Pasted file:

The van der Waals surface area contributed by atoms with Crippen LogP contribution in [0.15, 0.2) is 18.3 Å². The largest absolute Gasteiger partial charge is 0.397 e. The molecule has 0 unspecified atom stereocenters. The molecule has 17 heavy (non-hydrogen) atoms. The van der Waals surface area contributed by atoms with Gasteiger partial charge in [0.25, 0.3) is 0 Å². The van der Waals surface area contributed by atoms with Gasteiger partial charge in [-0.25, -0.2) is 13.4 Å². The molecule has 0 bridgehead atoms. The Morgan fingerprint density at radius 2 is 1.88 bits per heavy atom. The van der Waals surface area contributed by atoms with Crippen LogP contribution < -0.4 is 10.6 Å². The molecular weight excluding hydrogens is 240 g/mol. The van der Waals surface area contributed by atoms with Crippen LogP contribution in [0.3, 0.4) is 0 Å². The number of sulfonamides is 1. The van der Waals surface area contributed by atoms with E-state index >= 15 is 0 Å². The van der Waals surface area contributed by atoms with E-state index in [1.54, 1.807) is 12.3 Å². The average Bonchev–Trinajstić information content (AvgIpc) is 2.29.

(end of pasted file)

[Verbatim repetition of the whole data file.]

The van der Waals surface area contributed by atoms with Crippen LogP contribution in [0.15, 0.2) is 18.3 Å². The largest absolute Gasteiger partial charge is 0.397 e. The molecule has 0 unspecified atom stereocenters. The molecule has 17 heavy (non-hydrogen) atoms. The van der Waals surface area contributed by atoms with Gasteiger partial charge in [0.25, 0.3) is 0 Å². The van der Waals surface area contributed by atoms with Gasteiger partial charge in [-0.25, -0.2) is 13.4 Å². The molecule has 0 bridgehead atoms. The Morgan fingerprint density at radius 2 is 1.88 bits per heavy atom. The van der Waals surface area contributed by atoms with Crippen LogP contribution < -0.4 is 10.6 Å². The molecular weight excluding hydrogens is 240 g/mol. The van der Waals surface area contributed by atoms with Crippen LogP contribution in [0.3, 0.4) is 0 Å². The number of sulfonamides is 1. The van der Waals surface area contributed by atoms with E-state index >= 15 is 0 Å². The van der Waals surface area contributed by atoms with E-state index in [1.54, 1.807) is 12.3 Å². The average Bonchev–Trinajstić information content (AvgIpc) is 2.29.